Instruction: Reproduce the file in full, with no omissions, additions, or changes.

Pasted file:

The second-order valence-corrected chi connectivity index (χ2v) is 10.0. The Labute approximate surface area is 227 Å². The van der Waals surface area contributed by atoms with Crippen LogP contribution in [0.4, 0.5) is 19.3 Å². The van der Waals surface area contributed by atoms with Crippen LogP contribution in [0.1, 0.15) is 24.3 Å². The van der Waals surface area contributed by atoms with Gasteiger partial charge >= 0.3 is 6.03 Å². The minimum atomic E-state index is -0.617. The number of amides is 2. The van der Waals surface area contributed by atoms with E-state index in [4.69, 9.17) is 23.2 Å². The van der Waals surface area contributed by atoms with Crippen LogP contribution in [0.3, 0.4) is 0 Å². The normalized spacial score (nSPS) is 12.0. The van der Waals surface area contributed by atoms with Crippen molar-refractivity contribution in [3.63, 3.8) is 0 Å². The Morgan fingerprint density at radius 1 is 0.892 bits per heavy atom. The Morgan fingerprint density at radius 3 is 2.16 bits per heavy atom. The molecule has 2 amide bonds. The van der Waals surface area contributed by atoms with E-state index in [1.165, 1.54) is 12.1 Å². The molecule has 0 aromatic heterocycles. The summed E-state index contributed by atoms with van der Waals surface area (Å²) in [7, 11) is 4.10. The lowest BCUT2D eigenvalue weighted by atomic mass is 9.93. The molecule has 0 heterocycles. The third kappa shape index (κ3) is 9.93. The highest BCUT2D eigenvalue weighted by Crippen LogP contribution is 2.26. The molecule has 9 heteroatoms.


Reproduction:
The second-order valence-corrected chi connectivity index (χ2v) is 10.0. The Labute approximate surface area is 227 Å². The van der Waals surface area contributed by atoms with Crippen LogP contribution in [0.4, 0.5) is 19.3 Å². The van der Waals surface area contributed by atoms with Crippen LogP contribution in [0.1, 0.15) is 24.3 Å². The van der Waals surface area contributed by atoms with Gasteiger partial charge >= 0.3 is 6.03 Å². The minimum atomic E-state index is -0.617. The number of amides is 2. The van der Waals surface area contributed by atoms with E-state index in [4.69, 9.17) is 23.2 Å². The van der Waals surface area contributed by atoms with Crippen LogP contribution in [0.3, 0.4) is 0 Å². The normalized spacial score (nSPS) is 12.0. The van der Waals surface area contributed by atoms with Crippen molar-refractivity contribution in [3.63, 3.8) is 0 Å². The Morgan fingerprint density at radius 1 is 0.892 bits per heavy atom. The Morgan fingerprint density at radius 3 is 2.16 bits per heavy atom. The molecule has 2 amide bonds. The van der Waals surface area contributed by atoms with E-state index in [1.165, 1.54) is 12.1 Å². The molecule has 0 aromatic heterocycles. The summed E-state index contributed by atoms with van der Waals surface area (Å²) in [7, 11) is 4.10. The lowest BCUT2D eigenvalue weighted by atomic mass is 9.93. The molecule has 0 heterocycles. The third kappa shape index (κ3) is 9.93. The highest BCUT2D eigenvalue weighted by Crippen LogP contribution is 2.26. The molecule has 9 heteroatoms.